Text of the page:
IFA International 2019 Day 6 Edition







Having revolutionised tech in the 20 th century, Japan is again investing

in young pioneers

From the Sony Walkman to

Playstation, Japanese companies

once led the world in consumer tech

innovation. But though Seoul and

Silicon Valley have since dominated

the digitised CE market, Japan is

again breaking new ground on the

technology frontier at the interface

between humans and machines.

As cyberspace and reality become

increasingly integrated, a new

Japanese government initiative

called Society 5.0 is encouraging socalled

J-Startups to create AI and IoT

technologies that can be seamlessly

accessed, especially in an ageing


That is why Japan, with the backing

of the Ministry of Economy, Trade

and Industry, is the first Global

Innovation Partner at IFA Next.

“The interface between machines

and humans is very important,

that is why we have created the

‘Interface with Consideration and

Sensibility’ concept at IFA Next,”

Masaki Nagamoto, Deputy Director,

IT Industry Division, at Japan’s

Commerce and Information Policy

Bureau, told IFA International.

With 20 J-Startups from among

10,000 in Japan selected to come

to Berlin for the first time, visitors

to the Japan Pavilion at IFA Next

have the chance to experience far

eastern future technologies for the

senses. These include the Pixie Dust

Technologies’ Holograph Whisper,

a speaker that delivers sound to a

target person via ultrasonic waves

for a “magical experience”; or QD

Laser’s Retissa Display, glasses

that project images directly onto

the retina using a tiny projector,

and which thus overcomes sight

impairment. Looking further into

the future, SkyDrive is presenting its

“affordable, reliable and safe” flying

car that aims to democratise air

travel for the mass market by 2023


Cutting the ribbon

at the IFA Next

Japan Pavilion


A unique wearable device

designed to aid concentration

by blinkering sight and hearing

via a partition that controls

the field of view, and noisecancelling

headphones, Wear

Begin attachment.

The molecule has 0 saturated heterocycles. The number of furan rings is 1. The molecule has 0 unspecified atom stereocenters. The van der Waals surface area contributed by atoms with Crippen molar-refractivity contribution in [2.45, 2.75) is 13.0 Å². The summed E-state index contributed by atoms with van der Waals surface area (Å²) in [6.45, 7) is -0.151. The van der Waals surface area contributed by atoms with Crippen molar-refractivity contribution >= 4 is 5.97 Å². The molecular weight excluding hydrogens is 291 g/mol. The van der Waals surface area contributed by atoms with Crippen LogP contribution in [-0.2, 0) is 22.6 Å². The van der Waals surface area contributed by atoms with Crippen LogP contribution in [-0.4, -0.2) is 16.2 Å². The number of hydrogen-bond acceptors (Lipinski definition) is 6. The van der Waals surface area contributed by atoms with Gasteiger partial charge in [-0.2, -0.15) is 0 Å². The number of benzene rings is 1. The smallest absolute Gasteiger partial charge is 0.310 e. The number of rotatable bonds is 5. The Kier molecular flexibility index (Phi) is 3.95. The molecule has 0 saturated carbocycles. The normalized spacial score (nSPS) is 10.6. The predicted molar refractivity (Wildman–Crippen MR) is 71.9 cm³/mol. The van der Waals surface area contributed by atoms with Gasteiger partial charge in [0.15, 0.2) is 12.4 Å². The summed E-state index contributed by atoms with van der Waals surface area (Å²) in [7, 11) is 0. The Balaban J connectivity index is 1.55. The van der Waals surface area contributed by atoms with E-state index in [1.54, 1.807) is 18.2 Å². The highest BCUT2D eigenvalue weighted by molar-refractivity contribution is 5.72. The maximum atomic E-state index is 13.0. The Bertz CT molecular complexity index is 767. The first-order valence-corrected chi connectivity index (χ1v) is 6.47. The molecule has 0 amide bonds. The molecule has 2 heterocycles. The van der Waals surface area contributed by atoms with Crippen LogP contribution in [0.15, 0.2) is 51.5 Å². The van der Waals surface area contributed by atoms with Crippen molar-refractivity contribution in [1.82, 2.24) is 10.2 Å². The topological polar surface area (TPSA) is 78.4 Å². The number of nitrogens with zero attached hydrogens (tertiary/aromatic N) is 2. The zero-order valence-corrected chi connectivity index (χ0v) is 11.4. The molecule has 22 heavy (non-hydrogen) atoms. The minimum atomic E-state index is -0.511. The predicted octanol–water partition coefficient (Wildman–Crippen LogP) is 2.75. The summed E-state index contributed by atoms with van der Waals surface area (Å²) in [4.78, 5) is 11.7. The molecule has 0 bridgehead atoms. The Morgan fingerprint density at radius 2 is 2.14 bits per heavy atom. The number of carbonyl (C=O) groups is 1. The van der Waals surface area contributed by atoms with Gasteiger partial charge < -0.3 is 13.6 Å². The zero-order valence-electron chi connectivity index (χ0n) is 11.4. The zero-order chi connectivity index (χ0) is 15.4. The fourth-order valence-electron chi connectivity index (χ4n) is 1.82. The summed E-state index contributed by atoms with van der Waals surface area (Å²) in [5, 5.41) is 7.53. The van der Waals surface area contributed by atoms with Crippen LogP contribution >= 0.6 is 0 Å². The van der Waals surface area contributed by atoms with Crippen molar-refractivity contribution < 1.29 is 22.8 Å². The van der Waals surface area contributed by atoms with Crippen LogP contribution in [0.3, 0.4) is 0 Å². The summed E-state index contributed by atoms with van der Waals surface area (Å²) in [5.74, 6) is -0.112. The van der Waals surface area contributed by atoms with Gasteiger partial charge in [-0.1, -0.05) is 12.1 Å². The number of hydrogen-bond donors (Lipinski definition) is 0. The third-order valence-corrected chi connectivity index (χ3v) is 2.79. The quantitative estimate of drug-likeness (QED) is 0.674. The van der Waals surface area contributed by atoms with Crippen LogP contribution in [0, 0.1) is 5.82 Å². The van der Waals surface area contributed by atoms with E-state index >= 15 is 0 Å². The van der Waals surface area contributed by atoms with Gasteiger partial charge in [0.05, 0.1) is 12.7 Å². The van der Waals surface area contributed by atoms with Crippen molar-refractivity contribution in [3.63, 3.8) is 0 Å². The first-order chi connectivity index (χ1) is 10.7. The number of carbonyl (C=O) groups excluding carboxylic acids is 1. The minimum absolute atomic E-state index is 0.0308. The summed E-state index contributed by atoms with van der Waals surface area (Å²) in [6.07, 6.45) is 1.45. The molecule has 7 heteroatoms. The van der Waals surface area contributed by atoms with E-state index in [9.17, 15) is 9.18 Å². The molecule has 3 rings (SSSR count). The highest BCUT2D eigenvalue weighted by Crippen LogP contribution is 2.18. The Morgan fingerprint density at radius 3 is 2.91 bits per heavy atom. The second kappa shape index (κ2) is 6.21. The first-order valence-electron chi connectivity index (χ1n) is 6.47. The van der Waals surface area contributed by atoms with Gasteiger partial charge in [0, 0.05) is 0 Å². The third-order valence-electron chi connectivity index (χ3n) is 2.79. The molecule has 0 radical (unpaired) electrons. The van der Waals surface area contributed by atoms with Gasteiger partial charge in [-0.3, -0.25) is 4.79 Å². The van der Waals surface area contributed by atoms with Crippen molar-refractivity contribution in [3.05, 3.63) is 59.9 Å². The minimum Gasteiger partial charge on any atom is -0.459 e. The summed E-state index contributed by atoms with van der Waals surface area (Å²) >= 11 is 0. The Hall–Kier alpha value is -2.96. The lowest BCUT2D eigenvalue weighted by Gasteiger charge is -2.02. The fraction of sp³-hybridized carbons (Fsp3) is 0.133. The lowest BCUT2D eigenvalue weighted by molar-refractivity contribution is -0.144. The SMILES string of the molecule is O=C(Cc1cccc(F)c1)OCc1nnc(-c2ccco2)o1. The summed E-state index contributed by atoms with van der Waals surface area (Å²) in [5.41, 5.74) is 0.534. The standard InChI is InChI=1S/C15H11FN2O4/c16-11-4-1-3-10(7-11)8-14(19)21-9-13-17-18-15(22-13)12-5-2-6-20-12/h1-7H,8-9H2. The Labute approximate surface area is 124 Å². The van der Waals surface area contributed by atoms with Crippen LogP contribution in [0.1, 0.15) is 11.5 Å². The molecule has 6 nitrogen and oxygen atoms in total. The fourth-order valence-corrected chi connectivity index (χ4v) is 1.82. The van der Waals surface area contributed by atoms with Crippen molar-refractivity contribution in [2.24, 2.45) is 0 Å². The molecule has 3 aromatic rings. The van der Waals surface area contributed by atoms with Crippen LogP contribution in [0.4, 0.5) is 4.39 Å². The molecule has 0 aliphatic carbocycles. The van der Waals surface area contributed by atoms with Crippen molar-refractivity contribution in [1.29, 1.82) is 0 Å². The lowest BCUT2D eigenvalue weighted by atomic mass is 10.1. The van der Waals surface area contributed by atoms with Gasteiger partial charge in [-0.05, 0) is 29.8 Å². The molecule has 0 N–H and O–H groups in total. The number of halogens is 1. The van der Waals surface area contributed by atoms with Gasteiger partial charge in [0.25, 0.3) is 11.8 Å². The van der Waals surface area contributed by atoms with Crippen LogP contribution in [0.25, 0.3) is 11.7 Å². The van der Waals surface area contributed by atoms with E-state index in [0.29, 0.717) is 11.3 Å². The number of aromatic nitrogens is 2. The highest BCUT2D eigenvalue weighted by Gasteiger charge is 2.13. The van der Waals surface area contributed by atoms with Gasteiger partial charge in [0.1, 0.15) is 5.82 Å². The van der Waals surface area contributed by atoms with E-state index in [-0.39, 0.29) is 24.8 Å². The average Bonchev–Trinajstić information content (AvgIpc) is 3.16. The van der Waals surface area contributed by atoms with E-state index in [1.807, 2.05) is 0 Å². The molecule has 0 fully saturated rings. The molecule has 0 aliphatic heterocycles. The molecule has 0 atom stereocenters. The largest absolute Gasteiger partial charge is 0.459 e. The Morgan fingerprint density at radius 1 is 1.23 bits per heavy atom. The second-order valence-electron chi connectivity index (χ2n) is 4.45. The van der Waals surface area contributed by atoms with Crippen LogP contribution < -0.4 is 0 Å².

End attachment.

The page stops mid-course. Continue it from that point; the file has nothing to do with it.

Space is pitched at workers in

open offices and digital nomads

on the go who need to find a

quiet personal space where they

can focus. Created by Tokyobased

J-startup Shiftall, and with

investment from Panasonic, the

stylish device is produced by the innovative Future Life Factory and can be

adjusted according to the level of concentration desired. It has also been

adapted to complement individual fashion choices through a partnership

with Kunihiko Morinaga, creator of the fashion brand Anrealage. The highdesign

Wear Space has already won a Red Dot Award for the “best of the

best” and is being presented for the first time at IFA

HALL 26 / STAND 210


UniFa has been a leading

babytech startup in Japan

since 2013, with more than

4000 child care centres using

its IoT products and services.

At IFA NEXT, the J-startup is

showcasing the LookMee Nap

Check, which it claims is the

world’s first IoT system dedicated

to afternoon sleep checking in

childcare centres. In order to

detect any problems that may

arise as a baby sleeps, such as

unwanted on-stomach sleeping or a concerning lack of movement leading

to SIDS (Sudden Infant Death Syndrome), an alert is sent via an app to

a smartphone or tablet. The product seamlessly integrates with other

UniFa healthcare products such as the LookMee Thermometer, an IoT

thermometer system that allows users to measure and monitor babies’

and children’s body temperature in seconds

HALL 26 / STAND 210


More magazines by this user
Similar magazines